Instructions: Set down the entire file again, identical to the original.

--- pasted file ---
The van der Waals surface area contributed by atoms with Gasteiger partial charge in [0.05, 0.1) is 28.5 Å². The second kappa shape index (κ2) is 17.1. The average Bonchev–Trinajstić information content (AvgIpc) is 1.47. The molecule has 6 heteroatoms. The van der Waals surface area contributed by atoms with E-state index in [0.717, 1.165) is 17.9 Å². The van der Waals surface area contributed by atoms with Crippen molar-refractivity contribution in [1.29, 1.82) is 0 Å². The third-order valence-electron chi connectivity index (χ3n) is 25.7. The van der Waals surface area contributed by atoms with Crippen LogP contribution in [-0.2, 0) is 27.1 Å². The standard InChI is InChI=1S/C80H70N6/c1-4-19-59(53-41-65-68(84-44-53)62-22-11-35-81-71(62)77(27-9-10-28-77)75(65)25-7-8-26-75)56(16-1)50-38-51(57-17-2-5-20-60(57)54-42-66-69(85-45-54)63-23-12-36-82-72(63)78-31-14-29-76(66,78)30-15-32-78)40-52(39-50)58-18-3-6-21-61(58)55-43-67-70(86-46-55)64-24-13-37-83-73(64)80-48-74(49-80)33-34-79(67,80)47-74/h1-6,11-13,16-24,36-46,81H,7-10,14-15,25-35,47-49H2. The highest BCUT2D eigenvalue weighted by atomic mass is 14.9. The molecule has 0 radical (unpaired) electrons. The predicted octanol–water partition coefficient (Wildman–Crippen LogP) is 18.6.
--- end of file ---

The van der Waals surface area contributed by atoms with Gasteiger partial charge in [0.05, 0.1) is 28.5 Å². The second kappa shape index (κ2) is 17.1. The average Bonchev–Trinajstić information content (AvgIpc) is 1.47. The molecule has 6 heteroatoms. The van der Waals surface area contributed by atoms with E-state index in [0.717, 1.165) is 17.9 Å². The van der Waals surface area contributed by atoms with Crippen molar-refractivity contribution in [1.29, 1.82) is 0 Å². The third-order valence-electron chi connectivity index (χ3n) is 25.7. The van der Waals surface area contributed by atoms with Crippen LogP contribution in [-0.2, 0) is 27.1 Å². The standard InChI is InChI=1S/C80H70N6/c1-4-19-59(53-41-65-68(84-44-53)62-22-11-35-81-71(62)77(27-9-10-28-77)75(65)25-7-8-26-75)56(16-1)50-38-51(57-17-2-5-20-60(57)54-42-66-69(85-45-54)63-23-12-36-82-72(63)78-31-14-29-76(66,78)30-15-32-78)40-52(39-50)58-18-3-6-21-61(58)55-43-67-70(86-46-55)64-24-13-37-83-73(64)80-48-74(49-80)33-34-79(67,80)47-74/h1-6,11-13,16-24,36-46,81H,7-10,14-15,25-35,47-49H2. The highest BCUT2D eigenvalue weighted by atomic mass is 14.9. The molecule has 0 radical (unpaired) electrons. The predicted octanol–water partition coefficient (Wildman–Crippen LogP) is 18.6.